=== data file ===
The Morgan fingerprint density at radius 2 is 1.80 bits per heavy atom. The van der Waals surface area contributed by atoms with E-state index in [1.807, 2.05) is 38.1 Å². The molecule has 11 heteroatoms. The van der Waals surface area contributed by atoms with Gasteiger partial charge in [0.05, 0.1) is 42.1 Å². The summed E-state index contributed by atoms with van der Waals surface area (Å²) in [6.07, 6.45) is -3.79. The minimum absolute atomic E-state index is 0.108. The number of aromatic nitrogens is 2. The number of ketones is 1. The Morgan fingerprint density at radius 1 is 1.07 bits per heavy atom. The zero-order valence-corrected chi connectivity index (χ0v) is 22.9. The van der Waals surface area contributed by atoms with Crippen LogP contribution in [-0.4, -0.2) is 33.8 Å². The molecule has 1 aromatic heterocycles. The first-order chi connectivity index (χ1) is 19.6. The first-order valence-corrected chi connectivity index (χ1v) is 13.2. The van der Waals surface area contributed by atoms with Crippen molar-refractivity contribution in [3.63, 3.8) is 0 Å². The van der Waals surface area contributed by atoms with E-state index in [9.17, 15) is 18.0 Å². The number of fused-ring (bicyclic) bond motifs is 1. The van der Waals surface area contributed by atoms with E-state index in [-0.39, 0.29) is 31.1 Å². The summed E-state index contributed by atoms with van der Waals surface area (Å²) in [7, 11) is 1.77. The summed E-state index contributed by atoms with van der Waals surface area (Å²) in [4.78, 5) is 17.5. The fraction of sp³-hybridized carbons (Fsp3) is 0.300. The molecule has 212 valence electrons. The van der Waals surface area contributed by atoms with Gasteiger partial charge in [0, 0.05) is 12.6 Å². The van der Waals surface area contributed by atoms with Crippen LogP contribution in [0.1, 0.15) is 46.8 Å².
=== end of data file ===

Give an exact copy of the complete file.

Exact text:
The Morgan fingerprint density at radius 2 is 1.80 bits per heavy atom. The van der Waals surface area contributed by atoms with E-state index in [1.807, 2.05) is 38.1 Å². The molecule has 11 heteroatoms. The van der Waals surface area contributed by atoms with Gasteiger partial charge in [0.05, 0.1) is 42.1 Å². The summed E-state index contributed by atoms with van der Waals surface area (Å²) in [6.07, 6.45) is -3.79. The minimum absolute atomic E-state index is 0.108. The number of aromatic nitrogens is 2. The number of ketones is 1. The Morgan fingerprint density at radius 1 is 1.07 bits per heavy atom. The zero-order valence-corrected chi connectivity index (χ0v) is 22.9. The van der Waals surface area contributed by atoms with Crippen LogP contribution in [-0.4, -0.2) is 33.8 Å². The molecule has 1 aromatic heterocycles. The first-order chi connectivity index (χ1) is 19.6. The first-order valence-corrected chi connectivity index (χ1v) is 13.2. The van der Waals surface area contributed by atoms with Crippen molar-refractivity contribution in [3.63, 3.8) is 0 Å². The van der Waals surface area contributed by atoms with E-state index in [9.17, 15) is 18.0 Å². The number of fused-ring (bicyclic) bond motifs is 1. The van der Waals surface area contributed by atoms with E-state index in [-0.39, 0.29) is 31.1 Å². The summed E-state index contributed by atoms with van der Waals surface area (Å²) in [7, 11) is 1.77. The summed E-state index contributed by atoms with van der Waals surface area (Å²) in [4.78, 5) is 17.5. The fraction of sp³-hybridized carbons (Fsp3) is 0.300. The molecule has 212 valence electrons. The van der Waals surface area contributed by atoms with Gasteiger partial charge in [0, 0.05) is 12.6 Å². The van der Waals surface area contributed by atoms with Crippen LogP contribution in [0.1, 0.15) is 46.8 Å².